The ten-month (February-November, 1966) earthquake sequence thought to be associated with the filling of the Kremasta reservoir in northern Greece can be divided into two distinct segments. The first, consisting of the main shock (mb = 5.6, Ms = 5.8) and its aftershocks in the following nine months, indicate normal faulting primarily on a northwest-striking, southwest-dipping, fault plane to a depth of 35-45 km. The second, which began in late October with another large (mb = 5.8, Ms = 5.3) event, consists of thrust faulting not on the previous fault plane. The Kremasta sequence occurs at the transition between extensional and compressive faulting in a distributed plate boundary region. The main shock occurred near the top of an aftershock zone much larger than the expected fault area, in accord with a model in which the main shock and many of its aftershocks were induced by pore water diffusion along a preexisting feature. Alternatively, the main shock may be background seismicity and the aftershocks are located near the lake due to pore pressure effects. The later thrust aftershocks are less likely to be directly reservoir related.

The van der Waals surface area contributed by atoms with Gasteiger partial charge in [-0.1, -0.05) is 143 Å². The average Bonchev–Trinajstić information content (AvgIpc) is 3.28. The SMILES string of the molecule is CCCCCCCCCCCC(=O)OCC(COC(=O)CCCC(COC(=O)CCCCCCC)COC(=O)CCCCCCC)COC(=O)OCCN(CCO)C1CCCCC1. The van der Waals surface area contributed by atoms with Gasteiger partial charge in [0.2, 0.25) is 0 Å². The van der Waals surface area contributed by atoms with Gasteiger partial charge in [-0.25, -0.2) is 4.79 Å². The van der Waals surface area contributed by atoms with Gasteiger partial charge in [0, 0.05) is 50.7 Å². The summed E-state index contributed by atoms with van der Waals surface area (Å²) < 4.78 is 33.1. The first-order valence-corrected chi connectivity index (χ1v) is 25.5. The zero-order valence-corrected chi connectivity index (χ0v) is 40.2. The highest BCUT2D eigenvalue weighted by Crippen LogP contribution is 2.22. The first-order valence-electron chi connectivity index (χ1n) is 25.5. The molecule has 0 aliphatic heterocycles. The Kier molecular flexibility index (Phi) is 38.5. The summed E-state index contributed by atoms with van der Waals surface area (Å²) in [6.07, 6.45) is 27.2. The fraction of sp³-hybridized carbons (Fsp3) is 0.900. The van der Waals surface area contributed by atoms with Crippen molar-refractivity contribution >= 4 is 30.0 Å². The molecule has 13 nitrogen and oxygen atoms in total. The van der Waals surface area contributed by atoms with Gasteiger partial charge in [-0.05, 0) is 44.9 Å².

ASJC Scopus subject areas
- Geochemistry and Petrology
- Earth and Planetary Sciences (miscellaneous)
- Space and Planetary Science